She went to St. Elizabeth’s, gave the talk, and got a standing ovation.
There were 15 young girls in Sister Anne Michelle’s class at Mount Saint Joseph. Eventually five took their final vows. For one year Sister Cordelia Spalding was the class novice mistress. Sister Cordelia, now 88 and a resident of Saint Joseph Villa at the Mount, remembers the young novice from Saint Paul quite well. “I remember she was able to take directions,” she says. “And she got along quite well with her classmates.”
Sister Anne Michelle says her class was the first class to go through the juniorate program at the Mount. For one year Mother Superior Mary Wilfred Hayden was juniorate mistress for the class.
Today, Sister Anne Michelle is the only class member still a member of the community.
After earning her degree at Brescia, Sister Anne Michelle began her teaching career in 1964 at Saint Joseph Grade School in Central City, teaching first and second graders for three years.
It was on to Flaherty Public Schools in Meade County for three years, teaching second and third graders and then to Saint Peter’s in Union County for three years, teaching first and second graders.
Sister Anne Michelle returned home to Daviess County for two years to teach second graders at Immaculate Grade School before journeying to Nebraska City, Neb., where she taught third graders for two years.
Her first tenure at Saint Paul’s in Grayson County came next, teaching first and second grades for eight years.
After a 12-year stay teaching first graders at Mary Carrico in Daviess County, Sister Anne Michelle returned to Saint Paul’s 10 years ago and has been teaching grades kindergarten through second ever since, also serving as head teacher (principal) and chief fundraiser for the school.
Saint Paul’s Grade School is a phenomenon. With 28 students in grades kindergarten through eight, an average of 3.1 students per class, it is one of the smallest schools of its kind in the nation. The entire staff consists of Sister Anne Michelle; two other teachers, Michelle Robinson and Joan Butterworth; a teachers aide, Janice Darst; a secretary, Deanna Kipper; and a part-time, retired nurse, Barbara Tilford, who also teaches third and fourth grade religion and serves as the school librarian.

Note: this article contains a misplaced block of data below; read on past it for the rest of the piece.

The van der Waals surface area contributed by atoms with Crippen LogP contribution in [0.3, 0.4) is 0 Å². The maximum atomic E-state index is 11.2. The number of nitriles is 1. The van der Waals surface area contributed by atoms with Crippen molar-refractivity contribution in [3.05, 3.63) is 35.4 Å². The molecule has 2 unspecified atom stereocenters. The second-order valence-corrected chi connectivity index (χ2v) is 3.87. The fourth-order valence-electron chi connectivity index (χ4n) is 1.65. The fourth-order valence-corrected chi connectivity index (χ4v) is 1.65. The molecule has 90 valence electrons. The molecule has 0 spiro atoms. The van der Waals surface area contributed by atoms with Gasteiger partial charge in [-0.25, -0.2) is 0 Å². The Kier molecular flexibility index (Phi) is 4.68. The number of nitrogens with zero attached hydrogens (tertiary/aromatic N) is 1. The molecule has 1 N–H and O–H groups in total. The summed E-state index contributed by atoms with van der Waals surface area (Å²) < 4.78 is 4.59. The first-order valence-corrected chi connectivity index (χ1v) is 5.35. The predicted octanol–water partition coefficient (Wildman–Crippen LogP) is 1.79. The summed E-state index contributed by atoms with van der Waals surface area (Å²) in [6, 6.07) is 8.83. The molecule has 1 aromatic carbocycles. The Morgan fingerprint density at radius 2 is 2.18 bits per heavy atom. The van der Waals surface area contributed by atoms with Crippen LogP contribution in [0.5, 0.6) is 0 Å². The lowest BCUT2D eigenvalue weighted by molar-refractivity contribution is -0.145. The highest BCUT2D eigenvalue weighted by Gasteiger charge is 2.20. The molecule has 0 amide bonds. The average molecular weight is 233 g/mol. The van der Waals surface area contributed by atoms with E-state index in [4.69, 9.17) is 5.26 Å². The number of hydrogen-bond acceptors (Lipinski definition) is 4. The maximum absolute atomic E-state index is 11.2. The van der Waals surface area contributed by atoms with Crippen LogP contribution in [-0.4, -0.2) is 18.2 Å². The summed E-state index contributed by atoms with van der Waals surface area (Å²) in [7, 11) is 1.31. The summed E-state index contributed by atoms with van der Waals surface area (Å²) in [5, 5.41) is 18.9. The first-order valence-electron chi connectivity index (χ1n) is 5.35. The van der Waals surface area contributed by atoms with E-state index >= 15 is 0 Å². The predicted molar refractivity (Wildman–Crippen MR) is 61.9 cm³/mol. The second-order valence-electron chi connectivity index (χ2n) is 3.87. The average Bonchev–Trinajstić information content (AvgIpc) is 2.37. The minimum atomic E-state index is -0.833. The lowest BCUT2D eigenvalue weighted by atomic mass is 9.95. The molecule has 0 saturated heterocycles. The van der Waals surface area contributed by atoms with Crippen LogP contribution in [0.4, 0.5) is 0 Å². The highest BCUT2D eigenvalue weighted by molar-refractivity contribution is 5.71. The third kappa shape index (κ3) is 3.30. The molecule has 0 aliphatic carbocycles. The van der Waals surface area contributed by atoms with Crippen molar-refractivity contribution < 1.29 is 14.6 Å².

Those who work for Sister Anne Michelle make up a small admiration society. “Sister is special to the school,” says teacher Michelle Robinson. “She has more jobs than three people put together. Not only is she my boss as principal, but she is also a mentor whom I can ask teaching questions and how to handle classroom situations.”
Sister Anne Michelle has also been a major influence in Michelle’s personal life. She says, “Sister’s biggest influence in my life has been with my Catholic faith. I began teaching in August of 2000 as a Baptist. I was intrigued by the Catholic faith and would ask many questions. She would answer or find the books so that I could find the answers. In April 2007, I became a Catholic along with my children, Zackery and Jessica. Sister is now my son’s religion teacher. Our faith and enthusiasm have grown, thanks to the support of Sister Anne Michelle, and my husband is now in RCIA class and will soon join Saint Paul Catholic Church.”
Teacher Joan Butterworth says, “To me, Sister is the backbone of St. Paul School. I feel that everyone looks up to her, respects her, and realizes that her faith is first in her life. She only wants what is best for every student and does what she can to help them succeed. She feels that the students’ religious studies are the most important because that is what will get them through every crisis in their lives. Reading, writing, and math are important, but she stresses how important it is to put God first.”
Joan says Sister Anne Michelle is one of the best friends she has – a friend who listens when she goes to her with her problems. She says, “I can share my happy times, family times, and wild or weird ideas and she will laugh with me. Her religious beliefs mean a lot to me. I find her strong, faithful, and very caring. Many feel that she is strict, but to me that is her strength in the Lord that follows through in everything she does. I am honored to be her friend and co-worker.”
Longtime school secretary Deanna Kipper says, “Sister Anne Michelle and I went to school together. She is a lot of fun. And she has brought respect and fairness to St. Paul School.”
Keeping the school open is a year-to-year challenge.